Our findings of lower risk of dementia for elderly hypertensive patients treated with CCB were consistent with previous randomized double-blind placebo-controlled study, observation study, and systematic review. Another study found that patients using calcium antagonists, compared with those who did not, exhibited higher cognitive function, which was independent of BP levels. Although the mechanism is unclear, several studies provide explanations of why CCB reduce the risk of developing dementia.[2,14] First, the preventative effect of CCB on developing dementia is exerted through the inhibition of calcium channel function, in contrast to lowering BP. Second, in vitro studies showed that CCB attenuated amyloid-beta-induced neuronal decline and prevented cell degeneration, and exerted a neuroprotective effect in animal studies. Thus, blocking calcium channels would disrupt the pathology of AD. In contrast, other studies found that CCB did not reduce the risk of developing AD.[3,17] The inconsistent results among previous studies[3,11,12,16,24] may in part be result from the differences such as study design (e.g., clinical trial, cross-sectional, or longitudinal study), the definition of exposure and comparator groups, the criteria used to assess dementia, the follow-up period, and the characteristics of subjects (e.g., ethnicity and BP). Specifically, we found that longer treatment with CCB as a function of drug dosage and exposure duration decreased the risk of developing dementia. As the threshold dosages increased from 90 to 180, patients who took their drugs more frequently were having slightly lower risk of dementia. The results might indicate that CCB treatment not only lowers high BP but also has a positive effect on preventing dementia. The mechanisms linking the potentially beneficial effect of CCB on preventing dementia remain unclear, and future studies are required to confirm this relationship.
According to international guidelines, CCB was recommended as the first-line drug to treat hypertension, especially for elderly patients. During study period (2000–2011), the recommendations on how to treat hypertension have not been changed a lot. For prehypertensive patients, lifestyle changes were encouraged for controlling their BP. For patients with BP > 140/90 mm Hg, BP reduction should be initiated by prescribing first-line drugs. We restricted the comparator group as patients treated with no use of CCB and taking each kind of antihypertensives with cDDD < 90. As they were very likely to have mild hypertension as assessed with a mean 4.4-year follow-up and were thus expected to control their BP by alternative strategies (e.g., engaging in a healthier lifestyle) without significant reliance on antihypertensives. This can be explained by the complications related to hypertension during follow-up period in comparator group was similar to that in CCB-exposure group (less than 2 events for cardiovascular disease and ischemic stroke). In Taiwan, combination therapy with at least 2 antihypertensives is common (approximately 56% in 2004). Thus, we included patients treated with a few other antihypertensives to maintain sufficient sample sizes. In addition, we expected to minimize the effects of other types of antihypertensives used to treat dementia (e.g., ARB) as well as drug interactions. Inevitably, we excluded hypertensive patients who were treated with CCB in combination with other antihypertensives, which limited the generalization of our findings to such patients. Future studies are therefore required to evaluate the potentially positive effects of CCB on elderly patients with consideration of the combination therapy.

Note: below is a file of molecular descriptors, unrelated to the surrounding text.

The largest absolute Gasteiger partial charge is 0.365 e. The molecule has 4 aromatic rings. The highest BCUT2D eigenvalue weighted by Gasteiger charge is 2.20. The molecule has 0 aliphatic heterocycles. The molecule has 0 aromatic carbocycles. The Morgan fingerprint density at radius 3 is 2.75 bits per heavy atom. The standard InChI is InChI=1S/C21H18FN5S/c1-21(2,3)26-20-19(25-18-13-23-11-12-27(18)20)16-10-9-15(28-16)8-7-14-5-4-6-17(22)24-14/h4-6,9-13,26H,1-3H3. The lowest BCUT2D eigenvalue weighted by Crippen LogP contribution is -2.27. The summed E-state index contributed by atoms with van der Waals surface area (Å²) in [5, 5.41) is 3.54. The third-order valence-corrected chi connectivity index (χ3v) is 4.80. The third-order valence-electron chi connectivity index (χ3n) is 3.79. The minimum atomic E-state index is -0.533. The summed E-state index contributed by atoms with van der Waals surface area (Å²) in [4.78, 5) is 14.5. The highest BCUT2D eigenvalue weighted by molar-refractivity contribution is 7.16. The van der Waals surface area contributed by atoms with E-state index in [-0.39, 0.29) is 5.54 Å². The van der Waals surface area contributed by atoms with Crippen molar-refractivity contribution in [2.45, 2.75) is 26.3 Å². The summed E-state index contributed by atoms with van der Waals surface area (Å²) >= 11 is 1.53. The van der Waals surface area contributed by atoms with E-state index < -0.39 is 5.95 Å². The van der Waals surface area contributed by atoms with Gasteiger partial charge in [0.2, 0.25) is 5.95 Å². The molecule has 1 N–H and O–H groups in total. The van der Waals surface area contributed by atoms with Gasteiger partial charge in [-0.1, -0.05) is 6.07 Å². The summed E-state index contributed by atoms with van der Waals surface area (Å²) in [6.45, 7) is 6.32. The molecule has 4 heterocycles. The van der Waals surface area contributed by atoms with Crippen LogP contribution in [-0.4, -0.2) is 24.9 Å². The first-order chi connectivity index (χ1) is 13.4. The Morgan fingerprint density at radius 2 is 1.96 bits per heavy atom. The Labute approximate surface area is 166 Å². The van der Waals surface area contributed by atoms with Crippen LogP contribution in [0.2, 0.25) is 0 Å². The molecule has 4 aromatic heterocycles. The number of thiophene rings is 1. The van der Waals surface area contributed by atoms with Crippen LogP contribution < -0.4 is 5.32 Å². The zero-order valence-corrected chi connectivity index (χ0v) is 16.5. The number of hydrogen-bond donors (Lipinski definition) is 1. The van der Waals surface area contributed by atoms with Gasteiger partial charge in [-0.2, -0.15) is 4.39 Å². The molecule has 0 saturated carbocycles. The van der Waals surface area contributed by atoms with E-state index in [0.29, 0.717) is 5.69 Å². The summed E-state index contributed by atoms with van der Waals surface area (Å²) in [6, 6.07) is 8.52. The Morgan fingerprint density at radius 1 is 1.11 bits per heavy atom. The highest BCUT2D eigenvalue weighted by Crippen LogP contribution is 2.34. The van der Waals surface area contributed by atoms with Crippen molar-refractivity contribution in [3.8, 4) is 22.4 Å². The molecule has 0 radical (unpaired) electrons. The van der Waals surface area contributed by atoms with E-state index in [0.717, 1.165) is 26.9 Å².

The strengths of the present study included utilizing a large population-based claims database (NHIRD), the comprehensive and complete records of prescriptions for antihypertensives, and the implementation of PS matching to avoid confounding bias in acquiring the results. However, potential limitations should be noted. First, although we used the PS-matching method to facilitate a fair comparison among 2 groups, we cannot rule out the effects of unmeasured confounders. For example, data on genetic factors (e.g., polymorphisms of the gene encoding apolipoprotein E [APOE]), BP, lifestyle, and education were not available from NHIRD. Fortunately, APOE genotypes did not differ between antihypertensive-treated and untreated groups in previous study. Second, records of BP were not available in NHIRD; thus, it was difficult to compare blood controlling or disease severity among the 2 groups. Although we found that the hypertension-related complications occurred similarly between CCB-exposure and comparator groups during follow-up period, this does not rule out residual confounding. Third, drug dosage of CCB might be overestimated as patients might not have taken their prescribed antihypertensives. When we elevated the threshold to 180 for cDDD or drug days supply, however, the results were similar. Fourth, the misclassification of hypertension and dementia based on claims data may bias the results. As noted above, hypertensive patients were defined as individuals treated with antihypertensive medications. Dementia was diagnosed by a board-qualified certified and well trained neurologist or a psychiatrist. Further, dementia was identified as patients who had catastrophic illness certificates of dementia to minimize the possibility of misclassifying patients. Finally, our findings demonstrated association, but not necessarily causal relationship. Further study is warranted to examine the potential causal effect of CCB use on dementia.
In conclusion, we showed here that the use of CCB for 90 cDDD or more was associated with the lower risk of dementia in the elderly hypertensive patients. The results remain consistent across a wide set of sensitivity and subgroup analyses. Further studies are required to validate potential mechanisms of the positive effects of CCB against the development of dementia.